In Dance we have a nice tight competition going, with the top three teams separated by only 0.5 points. Denkova & Staviski pulled ahead in the Original dance, followed by Dubreuil & Lauzon. Belbin & Agosto moved up to third with a second place result in the OD. The third and four place teams (Delobel & Schoenfelder and Dominina & Shabalin are both in medal distance, up to 3.5 points back. In the draw for the Free Dance panel, the judges from Russia, Ukraine and Uzbekistan where not selected. Oh happy day for Belbin & Agosto.
In the Men's Free Skating Daisuke Takahashi thrilled the home crowd by winning the Free Skate and moving up to second overall. Stephane Lambiel was second in the Free Skate for a third place finish, after placing sixth in the Short Program. Brian Joubert faded to third in the Free Skate but held on to win on the strength of his Short Program. Another example of the excessive importance the Short Program now plays in IJS. Evan Lysacek again placed fifth, while Johnny Weir dropped to tenth in the Free Skating for an eighth place finish.
Jeffrey Buttle, who skated last and was second in the Short Program, placed eighth in the Free Skating for a sixth place finish. He ended up over 18 points out of the medals. An under-rotated attempt at a quad and two failed triple Axel attempts were the kiss of death for his medal hopes. Even worse now for Buttle, he can no longer rely on his strength in the Program Components to help bail him out of the lack of the big jumps. He scored only fourth here in Program Components.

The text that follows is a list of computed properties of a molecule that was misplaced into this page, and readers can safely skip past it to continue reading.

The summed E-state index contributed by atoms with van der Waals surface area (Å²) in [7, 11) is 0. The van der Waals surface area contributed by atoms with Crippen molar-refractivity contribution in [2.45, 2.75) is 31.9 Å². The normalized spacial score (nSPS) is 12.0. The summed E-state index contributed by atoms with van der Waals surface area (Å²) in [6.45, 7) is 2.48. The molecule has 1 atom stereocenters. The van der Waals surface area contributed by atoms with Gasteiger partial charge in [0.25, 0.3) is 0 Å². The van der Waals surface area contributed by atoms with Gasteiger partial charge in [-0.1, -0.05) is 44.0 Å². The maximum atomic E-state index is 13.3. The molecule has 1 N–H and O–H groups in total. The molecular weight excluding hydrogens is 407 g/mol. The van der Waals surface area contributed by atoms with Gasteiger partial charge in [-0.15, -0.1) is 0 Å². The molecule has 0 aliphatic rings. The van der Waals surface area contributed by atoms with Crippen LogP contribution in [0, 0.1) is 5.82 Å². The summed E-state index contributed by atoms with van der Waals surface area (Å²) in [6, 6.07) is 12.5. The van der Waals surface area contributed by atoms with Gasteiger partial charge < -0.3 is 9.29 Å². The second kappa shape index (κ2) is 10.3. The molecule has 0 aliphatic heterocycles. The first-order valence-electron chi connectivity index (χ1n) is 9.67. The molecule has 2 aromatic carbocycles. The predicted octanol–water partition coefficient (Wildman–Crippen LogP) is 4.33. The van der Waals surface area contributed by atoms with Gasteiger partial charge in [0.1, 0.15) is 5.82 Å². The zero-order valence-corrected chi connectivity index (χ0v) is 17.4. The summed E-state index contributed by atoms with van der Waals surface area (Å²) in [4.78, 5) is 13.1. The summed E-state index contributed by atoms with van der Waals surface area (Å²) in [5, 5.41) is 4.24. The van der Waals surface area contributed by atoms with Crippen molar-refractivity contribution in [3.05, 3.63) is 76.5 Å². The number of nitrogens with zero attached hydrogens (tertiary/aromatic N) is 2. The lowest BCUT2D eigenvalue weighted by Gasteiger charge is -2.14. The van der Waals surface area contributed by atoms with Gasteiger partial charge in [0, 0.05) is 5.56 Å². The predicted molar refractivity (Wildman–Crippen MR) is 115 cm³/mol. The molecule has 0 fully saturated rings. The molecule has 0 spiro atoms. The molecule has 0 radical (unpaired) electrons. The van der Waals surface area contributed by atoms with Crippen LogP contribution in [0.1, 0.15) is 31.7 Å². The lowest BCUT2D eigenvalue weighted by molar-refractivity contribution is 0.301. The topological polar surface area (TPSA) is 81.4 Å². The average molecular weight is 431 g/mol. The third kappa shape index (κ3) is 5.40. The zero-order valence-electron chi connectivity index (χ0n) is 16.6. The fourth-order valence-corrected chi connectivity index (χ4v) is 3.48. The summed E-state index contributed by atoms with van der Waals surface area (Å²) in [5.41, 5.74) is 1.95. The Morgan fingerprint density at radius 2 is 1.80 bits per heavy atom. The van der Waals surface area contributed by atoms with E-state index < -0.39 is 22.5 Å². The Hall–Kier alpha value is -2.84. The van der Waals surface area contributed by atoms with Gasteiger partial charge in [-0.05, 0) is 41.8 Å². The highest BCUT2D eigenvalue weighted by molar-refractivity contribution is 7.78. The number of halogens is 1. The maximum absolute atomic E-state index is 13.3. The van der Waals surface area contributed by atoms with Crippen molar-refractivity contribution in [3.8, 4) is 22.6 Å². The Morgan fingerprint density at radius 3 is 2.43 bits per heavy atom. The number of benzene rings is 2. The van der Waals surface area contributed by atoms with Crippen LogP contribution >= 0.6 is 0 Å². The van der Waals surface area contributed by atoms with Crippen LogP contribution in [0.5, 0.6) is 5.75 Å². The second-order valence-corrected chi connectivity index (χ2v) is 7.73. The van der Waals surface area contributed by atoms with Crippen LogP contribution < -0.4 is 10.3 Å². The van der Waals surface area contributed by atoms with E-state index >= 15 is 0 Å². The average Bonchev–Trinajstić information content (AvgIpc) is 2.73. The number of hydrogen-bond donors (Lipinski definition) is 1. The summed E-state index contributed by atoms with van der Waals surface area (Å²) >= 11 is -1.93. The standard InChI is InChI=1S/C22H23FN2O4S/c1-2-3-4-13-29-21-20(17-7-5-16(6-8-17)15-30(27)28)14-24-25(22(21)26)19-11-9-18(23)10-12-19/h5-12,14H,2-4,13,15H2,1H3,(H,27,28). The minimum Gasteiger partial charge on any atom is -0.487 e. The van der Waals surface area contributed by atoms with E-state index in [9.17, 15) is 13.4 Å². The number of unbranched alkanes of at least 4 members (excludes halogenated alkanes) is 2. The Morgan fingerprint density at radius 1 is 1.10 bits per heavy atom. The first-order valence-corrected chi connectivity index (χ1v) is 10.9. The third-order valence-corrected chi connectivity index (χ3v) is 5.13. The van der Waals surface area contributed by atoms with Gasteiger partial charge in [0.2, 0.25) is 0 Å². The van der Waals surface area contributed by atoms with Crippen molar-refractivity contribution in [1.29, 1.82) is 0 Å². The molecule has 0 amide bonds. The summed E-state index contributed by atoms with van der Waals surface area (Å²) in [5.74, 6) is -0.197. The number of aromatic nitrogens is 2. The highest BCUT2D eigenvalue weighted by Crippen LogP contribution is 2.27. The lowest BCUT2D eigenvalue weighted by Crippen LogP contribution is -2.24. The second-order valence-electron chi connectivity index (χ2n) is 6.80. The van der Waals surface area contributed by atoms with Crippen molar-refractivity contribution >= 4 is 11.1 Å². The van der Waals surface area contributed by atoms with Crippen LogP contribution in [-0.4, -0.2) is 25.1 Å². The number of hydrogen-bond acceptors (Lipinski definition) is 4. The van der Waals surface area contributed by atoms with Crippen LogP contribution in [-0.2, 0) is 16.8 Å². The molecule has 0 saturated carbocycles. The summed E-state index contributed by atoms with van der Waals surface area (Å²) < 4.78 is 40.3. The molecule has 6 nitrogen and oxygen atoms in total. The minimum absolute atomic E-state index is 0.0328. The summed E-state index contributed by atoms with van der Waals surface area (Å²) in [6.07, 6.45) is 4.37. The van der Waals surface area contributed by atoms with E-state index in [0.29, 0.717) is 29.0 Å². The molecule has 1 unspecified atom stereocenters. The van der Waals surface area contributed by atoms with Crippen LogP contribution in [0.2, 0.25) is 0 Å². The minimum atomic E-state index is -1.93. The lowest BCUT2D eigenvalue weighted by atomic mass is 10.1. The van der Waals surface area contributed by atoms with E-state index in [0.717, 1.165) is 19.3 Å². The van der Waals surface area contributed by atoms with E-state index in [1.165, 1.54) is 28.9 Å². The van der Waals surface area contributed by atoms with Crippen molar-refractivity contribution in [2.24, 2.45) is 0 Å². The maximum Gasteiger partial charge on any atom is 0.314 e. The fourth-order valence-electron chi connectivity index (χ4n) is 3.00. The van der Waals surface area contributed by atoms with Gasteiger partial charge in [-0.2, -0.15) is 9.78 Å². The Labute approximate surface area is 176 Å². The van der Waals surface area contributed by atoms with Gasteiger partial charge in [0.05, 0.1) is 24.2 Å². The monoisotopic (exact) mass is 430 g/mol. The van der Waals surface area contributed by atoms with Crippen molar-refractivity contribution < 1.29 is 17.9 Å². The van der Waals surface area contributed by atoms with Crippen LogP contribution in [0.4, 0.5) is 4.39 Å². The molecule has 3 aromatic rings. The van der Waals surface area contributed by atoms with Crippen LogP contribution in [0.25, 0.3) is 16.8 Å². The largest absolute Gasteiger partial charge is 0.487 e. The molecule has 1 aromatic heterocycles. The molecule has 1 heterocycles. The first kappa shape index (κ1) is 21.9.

And for the numerically inclined -
So I was watching the marks for the men come up yesterday and I was struck by how most of the skaters were being marked in the fours in the first half of the event, with very little variation in the Program Components regardless of how good or poor the presentation was.
Then in the second half, the first skater out is in the mid sixes, and I'm thinking this is fishy. How did we go from fours before the break to sixes after the break?
Looking back at the marks, indeed something is fishy. All 21 men in the second half qualified for the Free Skating. Only three skaters from the first half qualified, just the number needed to fill out the 24 allowed in the Free Skating. Every skater in the second half had higher Program Components than every skater in the first half. Rather than a single distribution of marks for all 42 skaters, there are two clear groups of marks, one for the first half and one for the second half. Nine skaters got Program Components in the sevens, ten in the sixes, but only six in the fives. Then there are thirteen with marks in the fours, and four in the threes. In statistics this is known as a bimodal distribution, which is the mathematical term for something is fishy. What is says to me is:
1. The judges marked on two significantly different number scales for the two groups, basically jumping up about 1.5 points in each Program Component from the first half to the second half.